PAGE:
When I was first learning to write in elementary school, I remember learning about parts of speech. There were nouns – persons, places, things or ideas; verbs – action words; and adjectives – words that describe. Adjectives were the parts of language that made everything more vivid; you didn’t technically have to have them but they added new dimensions to communication.
In thinking about hype, one of the ways that we allow hype to get into our churches is in the adjectives we use. I’m as guilty of it as anyone else. We have exciting new ministries. We have powerful worship services. We have creative, inspiring, and insightful sermons. We have life-changing songs. Really? Really?
It’s part of the continual push to be newer and better. We might not believe it, but with our rhetoric we’re saying: “Those old ministries are passé, check out these new exciting ministries!” “Those old churches are staid and boring, we’re relevant!” And even if it were true, even if the new things were ten-times more exciting and creative, it doesn’t do us much good in the long run anyway. Why? Because the only people who really care if things are that much more exciting are Christians who already go to other houses of worship who want to be a part of the newest, the latest, the greatest thing.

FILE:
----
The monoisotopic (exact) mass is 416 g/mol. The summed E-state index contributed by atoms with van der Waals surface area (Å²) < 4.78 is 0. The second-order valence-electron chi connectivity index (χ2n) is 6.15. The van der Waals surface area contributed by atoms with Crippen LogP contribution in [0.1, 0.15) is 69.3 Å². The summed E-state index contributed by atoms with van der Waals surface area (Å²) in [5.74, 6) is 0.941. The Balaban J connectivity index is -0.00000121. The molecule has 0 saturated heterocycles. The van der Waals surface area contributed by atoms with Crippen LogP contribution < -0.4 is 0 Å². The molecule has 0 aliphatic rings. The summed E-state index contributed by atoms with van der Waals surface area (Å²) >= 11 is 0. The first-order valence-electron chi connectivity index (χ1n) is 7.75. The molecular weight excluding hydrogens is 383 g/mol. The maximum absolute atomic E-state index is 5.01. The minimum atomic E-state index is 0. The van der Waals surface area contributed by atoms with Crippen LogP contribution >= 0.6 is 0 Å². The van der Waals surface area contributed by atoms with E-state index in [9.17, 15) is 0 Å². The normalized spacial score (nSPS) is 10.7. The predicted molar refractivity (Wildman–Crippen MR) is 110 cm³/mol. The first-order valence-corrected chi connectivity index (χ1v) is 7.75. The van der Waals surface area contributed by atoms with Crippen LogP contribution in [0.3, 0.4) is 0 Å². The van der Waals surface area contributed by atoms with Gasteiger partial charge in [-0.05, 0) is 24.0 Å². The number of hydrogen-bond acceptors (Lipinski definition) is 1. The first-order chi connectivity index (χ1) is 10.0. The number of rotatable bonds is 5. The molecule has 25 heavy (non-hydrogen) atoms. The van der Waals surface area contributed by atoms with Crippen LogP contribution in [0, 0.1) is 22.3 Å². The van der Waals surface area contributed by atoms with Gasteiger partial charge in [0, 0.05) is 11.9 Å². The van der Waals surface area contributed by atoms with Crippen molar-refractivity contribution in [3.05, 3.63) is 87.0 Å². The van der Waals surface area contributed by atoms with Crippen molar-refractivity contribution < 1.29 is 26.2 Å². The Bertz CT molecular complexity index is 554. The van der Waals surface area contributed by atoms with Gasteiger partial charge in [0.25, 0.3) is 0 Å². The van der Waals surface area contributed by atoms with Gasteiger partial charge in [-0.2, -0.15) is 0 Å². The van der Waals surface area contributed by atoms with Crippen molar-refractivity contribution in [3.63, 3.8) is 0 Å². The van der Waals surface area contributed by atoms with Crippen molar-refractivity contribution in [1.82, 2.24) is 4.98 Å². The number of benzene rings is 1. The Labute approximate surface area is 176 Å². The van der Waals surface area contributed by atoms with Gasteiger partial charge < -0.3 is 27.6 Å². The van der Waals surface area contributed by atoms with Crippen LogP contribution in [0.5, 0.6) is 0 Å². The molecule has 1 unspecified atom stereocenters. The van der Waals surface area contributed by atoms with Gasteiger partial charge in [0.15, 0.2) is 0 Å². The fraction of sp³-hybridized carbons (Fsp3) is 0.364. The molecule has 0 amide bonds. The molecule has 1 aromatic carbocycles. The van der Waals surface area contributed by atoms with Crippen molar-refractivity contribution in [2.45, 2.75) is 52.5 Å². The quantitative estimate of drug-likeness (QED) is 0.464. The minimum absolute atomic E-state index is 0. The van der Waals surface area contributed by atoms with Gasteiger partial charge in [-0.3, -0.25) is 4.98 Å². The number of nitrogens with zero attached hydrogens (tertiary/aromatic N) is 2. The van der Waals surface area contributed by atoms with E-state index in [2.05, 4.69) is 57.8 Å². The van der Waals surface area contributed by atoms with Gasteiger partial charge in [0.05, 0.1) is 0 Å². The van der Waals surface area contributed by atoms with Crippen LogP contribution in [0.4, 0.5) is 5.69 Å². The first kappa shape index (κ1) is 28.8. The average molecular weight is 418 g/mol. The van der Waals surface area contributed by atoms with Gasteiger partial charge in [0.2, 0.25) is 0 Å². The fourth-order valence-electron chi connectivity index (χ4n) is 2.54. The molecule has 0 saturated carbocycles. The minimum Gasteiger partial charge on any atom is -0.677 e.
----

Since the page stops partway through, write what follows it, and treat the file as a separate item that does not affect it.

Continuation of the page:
It’s just too much.
What if we saved the word exciting for things that are truly exciting like the Gospel or a new church being planted or someone returning to the church after years away or a baptism or a first communion? That’s exciting. It is exciting to know that my sins, though they are countless, are not counted against me. It is exciting to know that the Holy Spirit is active in my life, uniting me to Christ. It is exciting to see hearts that were once dead in sin like mine made alive in Christ. The Gospel should be what truly excites us – not a bunch of promotional junk surrounding yet another church program.
The greatest singer in rock and roll
Would have to be Romeo
His vocal chords are made of gold
He just looks a little too old
Wilco, “The Late Greats”
I pray that my church (and I) would never get to the point that the Gospel just “looks a little too old”.